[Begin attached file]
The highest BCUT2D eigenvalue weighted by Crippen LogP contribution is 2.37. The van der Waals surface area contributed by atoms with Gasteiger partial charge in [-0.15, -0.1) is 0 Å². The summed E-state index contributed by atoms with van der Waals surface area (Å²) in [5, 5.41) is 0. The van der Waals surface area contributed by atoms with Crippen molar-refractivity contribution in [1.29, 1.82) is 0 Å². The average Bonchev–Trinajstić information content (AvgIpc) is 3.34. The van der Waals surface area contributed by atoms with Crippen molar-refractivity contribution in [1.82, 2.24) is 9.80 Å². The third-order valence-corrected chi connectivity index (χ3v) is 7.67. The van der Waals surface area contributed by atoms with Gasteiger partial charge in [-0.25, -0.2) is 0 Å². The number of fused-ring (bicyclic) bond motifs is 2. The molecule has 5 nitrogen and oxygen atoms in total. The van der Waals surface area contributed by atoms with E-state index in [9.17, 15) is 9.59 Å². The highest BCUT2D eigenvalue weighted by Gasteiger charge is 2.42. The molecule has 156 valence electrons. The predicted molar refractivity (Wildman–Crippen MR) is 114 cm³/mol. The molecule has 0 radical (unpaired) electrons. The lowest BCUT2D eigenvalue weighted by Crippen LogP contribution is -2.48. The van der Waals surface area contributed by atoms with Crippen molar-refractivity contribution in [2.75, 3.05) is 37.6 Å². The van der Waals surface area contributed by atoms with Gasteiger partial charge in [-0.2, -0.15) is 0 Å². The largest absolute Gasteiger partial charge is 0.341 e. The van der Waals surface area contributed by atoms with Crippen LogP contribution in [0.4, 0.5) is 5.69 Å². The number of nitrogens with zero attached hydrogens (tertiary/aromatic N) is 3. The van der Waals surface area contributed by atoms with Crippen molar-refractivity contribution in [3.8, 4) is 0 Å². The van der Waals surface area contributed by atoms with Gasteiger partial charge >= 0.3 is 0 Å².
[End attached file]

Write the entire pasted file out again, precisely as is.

The highest BCUT2D eigenvalue weighted by Crippen LogP contribution is 2.37. The van der Waals surface area contributed by atoms with Gasteiger partial charge in [-0.15, -0.1) is 0 Å². The summed E-state index contributed by atoms with van der Waals surface area (Å²) in [5, 5.41) is 0. The van der Waals surface area contributed by atoms with Crippen molar-refractivity contribution in [1.29, 1.82) is 0 Å². The average Bonchev–Trinajstić information content (AvgIpc) is 3.34. The van der Waals surface area contributed by atoms with Crippen molar-refractivity contribution in [1.82, 2.24) is 9.80 Å². The third-order valence-corrected chi connectivity index (χ3v) is 7.67. The van der Waals surface area contributed by atoms with Gasteiger partial charge in [-0.25, -0.2) is 0 Å². The number of fused-ring (bicyclic) bond motifs is 2. The molecule has 5 nitrogen and oxygen atoms in total. The van der Waals surface area contributed by atoms with E-state index in [9.17, 15) is 9.59 Å². The highest BCUT2D eigenvalue weighted by Gasteiger charge is 2.42. The molecule has 156 valence electrons. The predicted molar refractivity (Wildman–Crippen MR) is 114 cm³/mol. The molecule has 0 radical (unpaired) electrons. The lowest BCUT2D eigenvalue weighted by Crippen LogP contribution is -2.48. The van der Waals surface area contributed by atoms with Crippen molar-refractivity contribution in [2.75, 3.05) is 37.6 Å². The van der Waals surface area contributed by atoms with Gasteiger partial charge in [-0.2, -0.15) is 0 Å². The largest absolute Gasteiger partial charge is 0.341 e. The van der Waals surface area contributed by atoms with Crippen LogP contribution in [0.4, 0.5) is 5.69 Å². The number of nitrogens with zero attached hydrogens (tertiary/aromatic N) is 3. The van der Waals surface area contributed by atoms with Crippen molar-refractivity contribution in [3.8, 4) is 0 Å². The van der Waals surface area contributed by atoms with Gasteiger partial charge >= 0.3 is 0 Å².